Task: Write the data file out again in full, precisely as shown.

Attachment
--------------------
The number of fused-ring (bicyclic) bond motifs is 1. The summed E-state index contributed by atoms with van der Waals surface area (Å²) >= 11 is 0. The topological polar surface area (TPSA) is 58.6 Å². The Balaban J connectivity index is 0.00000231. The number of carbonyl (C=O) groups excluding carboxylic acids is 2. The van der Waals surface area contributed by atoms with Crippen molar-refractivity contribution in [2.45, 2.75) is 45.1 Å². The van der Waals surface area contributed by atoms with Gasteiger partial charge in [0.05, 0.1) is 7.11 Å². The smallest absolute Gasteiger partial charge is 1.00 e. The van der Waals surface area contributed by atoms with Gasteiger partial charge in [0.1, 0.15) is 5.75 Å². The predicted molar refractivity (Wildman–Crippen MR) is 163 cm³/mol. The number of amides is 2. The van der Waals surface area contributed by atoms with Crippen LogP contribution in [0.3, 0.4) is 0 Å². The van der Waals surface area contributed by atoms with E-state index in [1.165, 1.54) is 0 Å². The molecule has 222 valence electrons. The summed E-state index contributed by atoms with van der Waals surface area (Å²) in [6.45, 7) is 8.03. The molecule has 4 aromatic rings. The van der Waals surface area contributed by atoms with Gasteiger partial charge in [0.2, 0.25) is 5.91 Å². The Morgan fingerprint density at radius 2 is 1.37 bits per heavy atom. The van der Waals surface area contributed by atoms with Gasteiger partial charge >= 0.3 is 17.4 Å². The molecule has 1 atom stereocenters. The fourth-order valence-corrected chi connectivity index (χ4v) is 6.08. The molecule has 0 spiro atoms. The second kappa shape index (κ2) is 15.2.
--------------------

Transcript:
The number of fused-ring (bicyclic) bond motifs is 1. The summed E-state index contributed by atoms with van der Waals surface area (Å²) >= 11 is 0. The topological polar surface area (TPSA) is 58.6 Å². The Balaban J connectivity index is 0.00000231. The number of carbonyl (C=O) groups excluding carboxylic acids is 2. The van der Waals surface area contributed by atoms with Crippen molar-refractivity contribution in [2.45, 2.75) is 45.1 Å². The van der Waals surface area contributed by atoms with Gasteiger partial charge in [0.05, 0.1) is 7.11 Å². The smallest absolute Gasteiger partial charge is 1.00 e. The van der Waals surface area contributed by atoms with Gasteiger partial charge in [0.1, 0.15) is 5.75 Å². The predicted molar refractivity (Wildman–Crippen MR) is 163 cm³/mol. The number of amides is 2. The van der Waals surface area contributed by atoms with Crippen LogP contribution in [0.3, 0.4) is 0 Å². The van der Waals surface area contributed by atoms with E-state index in [1.165, 1.54) is 0 Å². The molecule has 222 valence electrons. The summed E-state index contributed by atoms with van der Waals surface area (Å²) in [6.45, 7) is 8.03. The molecule has 4 aromatic rings. The van der Waals surface area contributed by atoms with Gasteiger partial charge in [0.2, 0.25) is 5.91 Å². The Morgan fingerprint density at radius 2 is 1.37 bits per heavy atom. The van der Waals surface area contributed by atoms with Gasteiger partial charge >= 0.3 is 17.4 Å². The molecule has 1 atom stereocenters. The fourth-order valence-corrected chi connectivity index (χ4v) is 6.08. The molecule has 0 spiro atoms. The second kappa shape index (κ2) is 15.2.